learning disability, to recognise whether they are, or have been, a victim
of hate crime, and if so, how to best report it. The pack also gives advice
about how to support or advocate for someone who cannot do this on their
own. Download the training resource here.
disability: behaviour that challenges quality standard (July 2019 update)
(National Institute for Health and Care Excellence)
This quality standard describes what high-quality care and support looks
like when working with people who display or are at risk of displaying
behaviours which challenge. It covers services for children, young people
and adults with a learning disability, and best practice in working with
families and carers. You can use the standard to measure the quality of
care, identify gaps and areas for improvement, and plan workforce
development to help you to make the required changes.
Read the updated standards here.
Medicines in health and social care: an
update from the Care Quality Commission (CQC)
The CQC has published this report which shows the most common areas of risk
when using medicines across health and social care in England, and shares
examples of good practice and recommendations for providers.
The report includes a section for adult social care providers. One of the
findings was that some providers were not carrying out competency
assessments or regular checks, so were unable to demonstrate that staff
were competent to administer medicines safely. Some staff reported that
they hadn’t received any formal medicines training. Read the update here.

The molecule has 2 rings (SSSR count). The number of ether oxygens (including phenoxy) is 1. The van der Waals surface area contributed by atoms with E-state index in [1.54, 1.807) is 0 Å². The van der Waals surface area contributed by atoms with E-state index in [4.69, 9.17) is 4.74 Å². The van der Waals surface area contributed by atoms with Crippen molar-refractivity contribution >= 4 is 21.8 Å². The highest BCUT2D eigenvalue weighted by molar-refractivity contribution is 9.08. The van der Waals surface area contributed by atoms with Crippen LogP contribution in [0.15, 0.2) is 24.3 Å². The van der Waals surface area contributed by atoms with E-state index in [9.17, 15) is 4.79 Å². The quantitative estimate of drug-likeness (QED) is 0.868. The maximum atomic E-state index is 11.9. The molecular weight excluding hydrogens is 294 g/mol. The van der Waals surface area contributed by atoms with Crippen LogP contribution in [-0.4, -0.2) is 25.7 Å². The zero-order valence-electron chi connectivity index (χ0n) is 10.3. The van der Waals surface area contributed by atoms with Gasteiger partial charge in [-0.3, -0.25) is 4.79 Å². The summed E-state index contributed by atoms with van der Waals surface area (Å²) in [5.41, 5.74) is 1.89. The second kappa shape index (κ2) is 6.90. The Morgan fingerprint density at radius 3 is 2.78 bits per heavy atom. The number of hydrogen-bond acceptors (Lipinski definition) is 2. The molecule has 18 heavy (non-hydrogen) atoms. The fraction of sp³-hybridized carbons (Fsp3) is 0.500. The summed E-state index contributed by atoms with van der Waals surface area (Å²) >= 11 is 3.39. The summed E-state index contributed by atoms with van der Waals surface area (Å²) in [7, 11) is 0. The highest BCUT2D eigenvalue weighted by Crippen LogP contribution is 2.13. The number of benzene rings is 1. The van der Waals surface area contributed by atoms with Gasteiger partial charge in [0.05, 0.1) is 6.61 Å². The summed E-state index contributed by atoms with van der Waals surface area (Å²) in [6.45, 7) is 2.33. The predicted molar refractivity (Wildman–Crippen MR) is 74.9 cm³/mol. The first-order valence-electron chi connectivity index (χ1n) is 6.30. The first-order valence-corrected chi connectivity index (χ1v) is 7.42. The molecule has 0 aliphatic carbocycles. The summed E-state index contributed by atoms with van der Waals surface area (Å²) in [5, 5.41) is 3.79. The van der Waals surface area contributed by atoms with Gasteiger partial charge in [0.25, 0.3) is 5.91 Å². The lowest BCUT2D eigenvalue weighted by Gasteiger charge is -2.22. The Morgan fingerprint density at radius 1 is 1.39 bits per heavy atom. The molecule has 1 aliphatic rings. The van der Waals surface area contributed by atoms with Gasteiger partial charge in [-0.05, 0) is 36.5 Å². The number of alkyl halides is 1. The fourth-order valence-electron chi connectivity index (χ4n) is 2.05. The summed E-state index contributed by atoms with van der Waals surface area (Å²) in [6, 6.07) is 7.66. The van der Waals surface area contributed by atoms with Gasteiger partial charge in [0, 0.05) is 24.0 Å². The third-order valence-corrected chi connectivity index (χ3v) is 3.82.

Skills for Care can help you to find high-quality training that’s delivered
by endorsed providers, through our online directory, here.
of restraint, prolonged seclusion and segregation for people with a
mental health problem, a learning disability or autism: interim report
publication (Care Quality Commission)
The Care Quality Commission (CQC) is looking at how places that provide
inpatient and residential care for people with mental health problems, a
learning disability, and/or autistic people use restrictive
interventions, and will use the findings to make recommendations about
They’ve completed phase one of the review with health care settings, and
you can read the interim review here.
Phase two will review restrictive interventions in residential care homes
for people with a learning disability and/or autistic people and
children’s residential services. The final report is expected in March
Disability Mortality Review
The Learning Disability Mortality Review (LeDeR) programme was
commissioned to improve the standard and quality of care for people with
a learning disability. The third annual report, published in May 2019,
provides an update on the learning from this work. The latest LeDeR
report cites deaths reviewed where there were concerns about the quality
of care, and an average age of death that is 23 years younger than the
general population for men with a learning disability and 27 years
younger for women. Read the report here.
for your diary
Please check the
Skills for Care website for other events and seminars, here.
Find your local
Registered Manager Network
If you're a registered manager, these networks give you the opportunity
to link with like-minded colleagues who face similar, everyday
challenges. Some of the networks are specifically for managers of
services for people with a learning disability and/or autistic people.
Find your local network here.